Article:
3. Hello, I am studying design and technology in year 11 at Catherine McAuley High School and am currently designing a product to enable those who are diagnosed with Parkinson's Disease to live a more independent life. My main focus is on designing a tool which makes the everyday task of hanging out the laundry much easier. The following questions are part of my research in order for the design to suit personal needs and be successful in improving the lives of those who suffer from Parkinson's. Any questions that you don't feel comfortable completing can be left blank. https://www.surveymonkey.com/r/X8BHVC5 If there are any problems or queries feel free to message me x
  4. I went to a training with David Zid (creator of the Delay the Disease program). Wow! He is impressive! His theory is that most of the problems we have with PD are the result of bad habits. For example, people that get stuck are practicing the behaviors of being stuck. By changing that habit to a technique that gets them moving, he can stop people from being stuck. He had the class practice techniques for getting unstuck; getting up smoothly from a chair; exercises to improve fine motor skills; methods to return your writing to normal; methods to get rid of that PD mask, etc. My main purpose in going to the class was to ask him if there was anything that could be done about my tremor. To my surprise, he said there was. He said to decrease the tremor, I needed to do weight training and the key is that I need to do it with a heavy enough weight to reach exhaustion/failure within 5 to 25 repetitions (10 to 12 would be ideal for me based on my age). For example, if I was doing curls, the weight should be high enough that I should only be able to do 10 to 12 repetition before my bicep would give out. I will be starting tomorrow! I'll let you know how it goes.
  5. I've looked through old posts and found discussion of Adderall as a possible treatment for fatigue. I'd appreciate knowing if there is any more current information. My wife has PD and suffers mostly from fatigue, enough so that walking several blocks is often too much. The fatigue seems to markedly increased by exercise such as that short walk. We're hoping for some relief. She tends to be highly sensitive to medications. Her current PD Medication She is on CD/LD 3x(25-100mg)/day We tried an antiddepressant (escitalopram 5mg) but are on hold with it because of a nausea reaction
  6. Trans PD

    First, I've got to apologize for promoting exercise. It's true that until now, exercise has been the only thing to slow the progression of PD/PD symptoms. However, this morning I discovered the cure while watching CNN - "TRANS PD". Here's how it works. If you're a man and wish you were a woman - you simply declare that you're a woman and suddenly you are a trans-gender woman. If you're white but wish you were down with the black experience - you simply declare that you're black and whammo - you are a trans-racial African American. If you were born trapped in a healthy body but always felt you were disabled - you simply declare that you're disabled and hack off a limb or two - and you are suddenly a trans-abled victim. So, I decided that I don't have PD after all; declared myself to be healthy; and kaboom - I'm a trans-PD healthy person!!! Better yet, if you are healthy but always wanted to become the victim of an incurable, progressive disease - you can simply declare that you have PD - and you're a disease ridden, trans-PD victim worthy of great sympathy and pity (no MDS visit required). The great news is that whatever you are, you can be trans-something else!!! If you're ever asked if you are black, or disabled, or a woman, or white, or healthy, or have PD - just say "I don't understand the question!!!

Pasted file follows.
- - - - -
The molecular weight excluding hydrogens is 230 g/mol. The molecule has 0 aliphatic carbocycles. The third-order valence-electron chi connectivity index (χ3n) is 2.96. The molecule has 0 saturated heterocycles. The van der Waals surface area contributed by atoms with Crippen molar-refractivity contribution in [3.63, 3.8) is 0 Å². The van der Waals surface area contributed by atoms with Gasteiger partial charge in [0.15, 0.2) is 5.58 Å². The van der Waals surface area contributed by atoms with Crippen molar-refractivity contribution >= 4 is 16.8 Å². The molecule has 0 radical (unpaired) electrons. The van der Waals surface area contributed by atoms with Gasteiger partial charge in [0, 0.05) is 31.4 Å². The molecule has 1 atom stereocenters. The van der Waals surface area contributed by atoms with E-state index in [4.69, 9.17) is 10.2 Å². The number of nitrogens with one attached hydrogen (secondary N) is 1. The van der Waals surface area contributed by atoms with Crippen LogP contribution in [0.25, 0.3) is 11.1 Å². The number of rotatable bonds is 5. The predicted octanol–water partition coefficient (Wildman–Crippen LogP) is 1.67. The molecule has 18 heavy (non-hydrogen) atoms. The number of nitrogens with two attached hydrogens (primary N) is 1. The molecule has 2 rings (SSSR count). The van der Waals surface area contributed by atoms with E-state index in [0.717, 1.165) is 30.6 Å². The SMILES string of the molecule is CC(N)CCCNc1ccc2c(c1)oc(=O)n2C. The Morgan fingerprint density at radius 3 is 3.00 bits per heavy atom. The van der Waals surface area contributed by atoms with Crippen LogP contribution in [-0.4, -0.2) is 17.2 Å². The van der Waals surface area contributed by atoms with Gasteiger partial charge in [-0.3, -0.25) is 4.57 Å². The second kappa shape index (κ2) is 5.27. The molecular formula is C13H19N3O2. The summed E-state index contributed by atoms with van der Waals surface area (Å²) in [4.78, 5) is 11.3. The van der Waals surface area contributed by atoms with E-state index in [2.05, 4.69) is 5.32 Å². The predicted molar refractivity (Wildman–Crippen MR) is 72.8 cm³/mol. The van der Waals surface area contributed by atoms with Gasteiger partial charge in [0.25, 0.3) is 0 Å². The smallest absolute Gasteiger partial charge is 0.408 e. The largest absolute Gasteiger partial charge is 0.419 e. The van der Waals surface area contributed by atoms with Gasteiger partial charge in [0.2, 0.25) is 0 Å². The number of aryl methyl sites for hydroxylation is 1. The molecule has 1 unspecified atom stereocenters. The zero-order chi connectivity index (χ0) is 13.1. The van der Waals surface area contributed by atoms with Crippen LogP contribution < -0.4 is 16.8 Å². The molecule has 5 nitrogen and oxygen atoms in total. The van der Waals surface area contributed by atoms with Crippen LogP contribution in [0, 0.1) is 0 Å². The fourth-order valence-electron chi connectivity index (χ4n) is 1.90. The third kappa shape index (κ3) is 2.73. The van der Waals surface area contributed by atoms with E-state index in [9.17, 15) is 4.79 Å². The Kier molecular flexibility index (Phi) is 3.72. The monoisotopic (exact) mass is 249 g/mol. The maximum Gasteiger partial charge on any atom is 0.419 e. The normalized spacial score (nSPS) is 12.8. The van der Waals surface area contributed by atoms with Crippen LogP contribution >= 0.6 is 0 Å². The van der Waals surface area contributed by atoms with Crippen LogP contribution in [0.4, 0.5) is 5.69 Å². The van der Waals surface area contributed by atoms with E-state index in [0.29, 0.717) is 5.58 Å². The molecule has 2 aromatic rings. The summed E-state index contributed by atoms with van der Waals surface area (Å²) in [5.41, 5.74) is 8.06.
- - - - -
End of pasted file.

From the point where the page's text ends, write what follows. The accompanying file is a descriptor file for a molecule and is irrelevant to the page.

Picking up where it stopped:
7. I am a pwp diagnosed 3 years ago at the age of 37. At first I accepted the diagnosis and figured no big deal not realizing that PD is a lot more than tremors. Now that my quality of life has been greatly impacted, I've decided it's not enough to take pills to alleviate symptoms but I need to take a more aggressive approach to finding ways to heal and repair my body. I've done a bit of research but I need some feedback from my fellow pwp. If any of you that have tried alternative/natural treatment options would please take a few minutes to answer a 10-question survey regarding these methods, it would be a great help. https://www.surveymonkey.com/s/SCGNGLR I would be more than happy to share the results. Also feel free to share the survey link. Thanks in advance and be well.
  8. This video describes a new Parkinson's protocol that has been used with incredible success - I completed the treatment 4 years ago and it really made a difference. Today they just released the video -- please spread it around! http://www.youtube.com/watch?v=gCHq_6oG2uI Thank you, Steve Alten, NY Times best-selling author and PD patient
  9. Hi. I am a 37 year old woman with a grandfather and father with Parkinson's. I feel as though I have early symptoms, but my doctors have brushed them off saying it would be unlikely as a woman in my 30's to have Parkinson's. I know that I have the same gait as my father and grandfather, and occasionally a resting tremor. My main symptom is when I get up from sitting I have to take 8-10 steps before I can raise myself straight up from a hunched over "L" position. I am in pretty good shape and work out, but I experience this being "stuck" whether I've worked out or not. I also feel like I have trouble swallowing at least a few times a day. I know I don't have very severe symptoms, but I wonder when I should really bring it up seriously with my doctor or see a neurologist. Any thoughts?